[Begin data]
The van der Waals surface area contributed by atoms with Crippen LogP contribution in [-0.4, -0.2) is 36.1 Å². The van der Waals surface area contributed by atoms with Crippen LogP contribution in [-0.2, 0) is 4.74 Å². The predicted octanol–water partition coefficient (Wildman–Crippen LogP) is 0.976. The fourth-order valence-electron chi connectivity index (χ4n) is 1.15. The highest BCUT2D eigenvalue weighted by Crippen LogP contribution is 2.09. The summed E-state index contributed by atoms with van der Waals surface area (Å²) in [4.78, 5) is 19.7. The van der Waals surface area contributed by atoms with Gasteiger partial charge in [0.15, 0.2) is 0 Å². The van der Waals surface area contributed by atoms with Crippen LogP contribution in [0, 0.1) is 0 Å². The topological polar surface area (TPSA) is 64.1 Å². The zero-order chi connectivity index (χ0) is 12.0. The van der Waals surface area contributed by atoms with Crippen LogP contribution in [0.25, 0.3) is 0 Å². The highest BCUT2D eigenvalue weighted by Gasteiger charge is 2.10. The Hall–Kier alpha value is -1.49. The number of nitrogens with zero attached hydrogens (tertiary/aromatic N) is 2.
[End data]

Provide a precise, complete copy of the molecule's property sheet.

The van der Waals surface area contributed by atoms with Crippen LogP contribution in [-0.4, -0.2) is 36.1 Å². The van der Waals surface area contributed by atoms with Crippen LogP contribution in [-0.2, 0) is 4.74 Å². The predicted octanol–water partition coefficient (Wildman–Crippen LogP) is 0.976. The fourth-order valence-electron chi connectivity index (χ4n) is 1.15. The highest BCUT2D eigenvalue weighted by Crippen LogP contribution is 2.09. The summed E-state index contributed by atoms with van der Waals surface area (Å²) in [4.78, 5) is 19.7. The van der Waals surface area contributed by atoms with Gasteiger partial charge in [0.15, 0.2) is 0 Å². The van der Waals surface area contributed by atoms with Crippen LogP contribution in [0, 0.1) is 0 Å². The topological polar surface area (TPSA) is 64.1 Å². The zero-order chi connectivity index (χ0) is 12.0. The van der Waals surface area contributed by atoms with Crippen LogP contribution in [0.25, 0.3) is 0 Å². The highest BCUT2D eigenvalue weighted by Gasteiger charge is 2.10. The Hall–Kier alpha value is -1.49. The number of nitrogens with zero attached hydrogens (tertiary/aromatic N) is 2.